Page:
python 2.7.12 on Linux behaving differently than on Windows
bc at freeuk.com
Wed Dec 7 13:02:21 EST 2016
On 07/12/2016 16:53, Michael Torrie wrote:
> On 12/07/2016 08:48 AM, BartC wrote:
>> I would prefer that the program "t" can be invoked exactly the same way
>> under both systems. I don't want different instructions for Linux, or
>> for the user (of my language) to have to write two lots of code, as that
>> is my job...
> Ahh now we come to the crux of your argument. You want all potential
> platforms to conform to your own idea of what is normal. And indeed
> this is the actual issue that started the original thread. But that's
> not the way it works for any platform. I develop a lot of code on Linux
> that I'd like to get running on Windows. I prefer the Linux way of
> doing things but I'm not going to make any headway if I just try to
> brow-beat Windows and Windows' users over the things that aren't
> implement the same way.
There is a lack of balance.
If I run a Linux program on Windows, then the application gets to see
parameters such as *.* and can expand them if it wants.
If I want to run a Windows program on Linux, and that program needs to
see *.* unexpanded, then it can't undo that expansion. The cat is
already out of the bag.
It seems the only choice, if someone wants a cross-platform application
that is invoked in the same way, is to dumb it down and make it assume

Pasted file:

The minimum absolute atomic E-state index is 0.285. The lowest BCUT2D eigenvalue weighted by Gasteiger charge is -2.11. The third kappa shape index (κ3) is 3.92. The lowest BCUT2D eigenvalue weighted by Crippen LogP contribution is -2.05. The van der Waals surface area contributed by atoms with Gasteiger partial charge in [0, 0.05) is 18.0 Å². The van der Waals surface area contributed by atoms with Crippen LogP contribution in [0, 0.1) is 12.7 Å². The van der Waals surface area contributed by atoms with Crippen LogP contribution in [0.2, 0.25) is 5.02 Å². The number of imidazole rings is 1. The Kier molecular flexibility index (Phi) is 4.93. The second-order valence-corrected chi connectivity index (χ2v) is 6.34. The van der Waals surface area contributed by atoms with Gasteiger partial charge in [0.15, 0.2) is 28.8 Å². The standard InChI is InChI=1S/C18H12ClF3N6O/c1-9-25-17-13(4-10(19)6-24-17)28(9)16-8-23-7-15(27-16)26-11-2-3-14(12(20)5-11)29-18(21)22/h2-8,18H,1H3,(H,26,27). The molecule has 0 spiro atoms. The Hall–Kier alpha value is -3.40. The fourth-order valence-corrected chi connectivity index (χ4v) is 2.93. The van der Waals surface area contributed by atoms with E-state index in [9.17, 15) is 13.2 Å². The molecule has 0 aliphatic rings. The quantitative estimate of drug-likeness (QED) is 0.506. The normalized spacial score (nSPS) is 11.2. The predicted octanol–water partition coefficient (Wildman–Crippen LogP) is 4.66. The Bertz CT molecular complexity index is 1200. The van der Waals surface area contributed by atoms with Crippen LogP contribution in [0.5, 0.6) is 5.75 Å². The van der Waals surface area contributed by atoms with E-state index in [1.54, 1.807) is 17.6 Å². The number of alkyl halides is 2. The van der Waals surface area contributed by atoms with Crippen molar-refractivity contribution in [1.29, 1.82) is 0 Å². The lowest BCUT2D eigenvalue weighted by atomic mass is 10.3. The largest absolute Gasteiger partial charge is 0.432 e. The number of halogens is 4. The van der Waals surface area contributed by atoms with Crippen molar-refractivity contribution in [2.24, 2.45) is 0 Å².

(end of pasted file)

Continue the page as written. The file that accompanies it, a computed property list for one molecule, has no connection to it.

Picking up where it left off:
that any parameters such as A* have been expanded, or will be expanded
by that extra step.
Which means that input of A B* *C will all end up running together so
that you have no idea what is what or which file corresponds to which
expansion. That's assuming these parameters have any connection to the
current set of files at all; if not, then the input you end up is going
to be meaningless.
Now the problem is to determine whether processed input of U V W X Y Z
are intended bona fide inputs, or whether they just happened to result
from some random associations with the files in the current directory.
But this is what happens when you have to work to the lowest common
denominator. The only proper solution is ban any unescaped ? or * from
inputs, and to add a warning that the program could behave unexpectedly
if they are used inadvertently.
(I'm in the middle of porting my console editor to Linux. But one
problem is that on one Linux, half the key combinations (eg.
Shift+Ctrl+B) are not recognised. On other Linux, nearly all of those
are missing too, plus most of the rest! Which means I have to adapt the
editor, again, to the lowest common denominator, the minimum set of keys
that are guaranteed to work on both.
Except that was only two Linuxes; perhaps on others, the keyboard will
likely be crippled in some other way. That is, the same universal USB
keyboard that you can buy anywhere for $5 or $10, which has keys marked
Shift, Ctrl and Alt, but whose combinations cannot be recognised
How people manage to do anything on such an OS I've no idea. Or maybe
they spend all day just typing elaborate file-matching patterns to pipe
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